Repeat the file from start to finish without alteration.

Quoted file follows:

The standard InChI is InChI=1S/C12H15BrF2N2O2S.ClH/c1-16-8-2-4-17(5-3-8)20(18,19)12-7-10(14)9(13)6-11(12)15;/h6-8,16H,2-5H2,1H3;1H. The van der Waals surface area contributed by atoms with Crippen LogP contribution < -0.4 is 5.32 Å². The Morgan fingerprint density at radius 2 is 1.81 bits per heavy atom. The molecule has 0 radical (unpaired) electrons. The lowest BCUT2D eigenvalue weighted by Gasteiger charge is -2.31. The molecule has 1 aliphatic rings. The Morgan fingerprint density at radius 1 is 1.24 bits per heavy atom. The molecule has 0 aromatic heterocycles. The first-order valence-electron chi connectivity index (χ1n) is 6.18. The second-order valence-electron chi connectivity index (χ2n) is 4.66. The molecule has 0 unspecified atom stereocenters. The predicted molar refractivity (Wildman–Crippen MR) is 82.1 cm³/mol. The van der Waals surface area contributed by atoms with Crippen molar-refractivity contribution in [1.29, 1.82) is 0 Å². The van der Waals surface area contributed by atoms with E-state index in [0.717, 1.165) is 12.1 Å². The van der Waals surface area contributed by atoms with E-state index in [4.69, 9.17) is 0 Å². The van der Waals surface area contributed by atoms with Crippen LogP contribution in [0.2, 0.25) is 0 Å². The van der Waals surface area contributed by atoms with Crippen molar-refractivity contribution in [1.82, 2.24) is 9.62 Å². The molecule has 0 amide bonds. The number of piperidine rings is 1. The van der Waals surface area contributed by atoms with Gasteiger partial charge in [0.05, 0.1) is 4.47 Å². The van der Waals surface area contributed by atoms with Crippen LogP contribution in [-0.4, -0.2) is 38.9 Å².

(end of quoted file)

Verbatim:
The standard InChI is InChI=1S/C12H15BrF2N2O2S.ClH/c1-16-8-2-4-17(5-3-8)20(18,19)12-7-10(14)9(13)6-11(12)15;/h6-8,16H,2-5H2,1H3;1H. The van der Waals surface area contributed by atoms with Crippen LogP contribution < -0.4 is 5.32 Å². The Morgan fingerprint density at radius 2 is 1.81 bits per heavy atom. The molecule has 0 radical (unpaired) electrons. The lowest BCUT2D eigenvalue weighted by Gasteiger charge is -2.31. The molecule has 1 aliphatic rings. The Morgan fingerprint density at radius 1 is 1.24 bits per heavy atom. The molecule has 0 aromatic heterocycles. The first-order valence-electron chi connectivity index (χ1n) is 6.18. The second-order valence-electron chi connectivity index (χ2n) is 4.66. The molecule has 0 unspecified atom stereocenters. The predicted molar refractivity (Wildman–Crippen MR) is 82.1 cm³/mol. The van der Waals surface area contributed by atoms with Crippen molar-refractivity contribution in [1.29, 1.82) is 0 Å². The van der Waals surface area contributed by atoms with E-state index in [0.717, 1.165) is 12.1 Å². The van der Waals surface area contributed by atoms with E-state index in [4.69, 9.17) is 0 Å². The van der Waals surface area contributed by atoms with Crippen LogP contribution in [0.2, 0.25) is 0 Å². The van der Waals surface area contributed by atoms with Crippen molar-refractivity contribution in [1.82, 2.24) is 9.62 Å². The molecule has 0 amide bonds. The number of piperidine rings is 1. The van der Waals surface area contributed by atoms with Gasteiger partial charge in [0.05, 0.1) is 4.47 Å². The van der Waals surface area contributed by atoms with Crippen LogP contribution in [-0.4, -0.2) is 38.9 Å².